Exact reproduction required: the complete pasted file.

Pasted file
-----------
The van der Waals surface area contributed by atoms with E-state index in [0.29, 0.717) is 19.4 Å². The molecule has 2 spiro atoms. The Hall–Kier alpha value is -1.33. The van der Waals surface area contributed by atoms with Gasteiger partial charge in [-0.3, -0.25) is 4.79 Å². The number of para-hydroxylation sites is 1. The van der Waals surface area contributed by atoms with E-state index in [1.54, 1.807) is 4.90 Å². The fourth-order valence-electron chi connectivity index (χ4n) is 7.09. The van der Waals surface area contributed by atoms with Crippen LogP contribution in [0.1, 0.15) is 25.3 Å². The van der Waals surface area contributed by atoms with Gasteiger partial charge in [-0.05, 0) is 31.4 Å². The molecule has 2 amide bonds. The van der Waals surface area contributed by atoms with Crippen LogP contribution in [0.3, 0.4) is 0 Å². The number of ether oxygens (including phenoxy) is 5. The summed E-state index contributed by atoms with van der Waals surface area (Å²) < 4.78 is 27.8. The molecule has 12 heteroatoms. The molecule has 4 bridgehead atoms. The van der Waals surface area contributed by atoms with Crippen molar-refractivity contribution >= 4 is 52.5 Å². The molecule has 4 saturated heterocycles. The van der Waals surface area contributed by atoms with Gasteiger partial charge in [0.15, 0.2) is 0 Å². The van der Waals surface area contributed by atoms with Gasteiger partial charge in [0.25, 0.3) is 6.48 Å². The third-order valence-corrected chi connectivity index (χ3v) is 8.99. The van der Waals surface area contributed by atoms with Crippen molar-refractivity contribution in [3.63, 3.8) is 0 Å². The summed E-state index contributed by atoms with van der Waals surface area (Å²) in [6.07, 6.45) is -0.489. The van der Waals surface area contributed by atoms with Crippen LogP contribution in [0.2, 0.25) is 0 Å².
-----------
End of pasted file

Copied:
The van der Waals surface area contributed by atoms with E-state index in [0.29, 0.717) is 19.4 Å². The molecule has 2 spiro atoms. The Hall–Kier alpha value is -1.33. The van der Waals surface area contributed by atoms with Gasteiger partial charge in [-0.3, -0.25) is 4.79 Å². The number of para-hydroxylation sites is 1. The van der Waals surface area contributed by atoms with E-state index in [1.54, 1.807) is 4.90 Å². The fourth-order valence-electron chi connectivity index (χ4n) is 7.09. The van der Waals surface area contributed by atoms with Crippen LogP contribution in [0.1, 0.15) is 25.3 Å². The van der Waals surface area contributed by atoms with Gasteiger partial charge in [-0.05, 0) is 31.4 Å². The molecule has 2 amide bonds. The van der Waals surface area contributed by atoms with Crippen LogP contribution in [0.3, 0.4) is 0 Å². The number of ether oxygens (including phenoxy) is 5. The summed E-state index contributed by atoms with van der Waals surface area (Å²) < 4.78 is 27.8. The molecule has 12 heteroatoms. The molecule has 4 bridgehead atoms. The van der Waals surface area contributed by atoms with Crippen molar-refractivity contribution >= 4 is 52.5 Å². The molecule has 4 saturated heterocycles. The van der Waals surface area contributed by atoms with Gasteiger partial charge in [0.15, 0.2) is 0 Å². The van der Waals surface area contributed by atoms with Gasteiger partial charge in [0.25, 0.3) is 6.48 Å². The third-order valence-corrected chi connectivity index (χ3v) is 8.99. The van der Waals surface area contributed by atoms with Crippen molar-refractivity contribution in [3.63, 3.8) is 0 Å². The summed E-state index contributed by atoms with van der Waals surface area (Å²) in [6.07, 6.45) is -0.489. The van der Waals surface area contributed by atoms with Crippen LogP contribution in [0.2, 0.25) is 0 Å².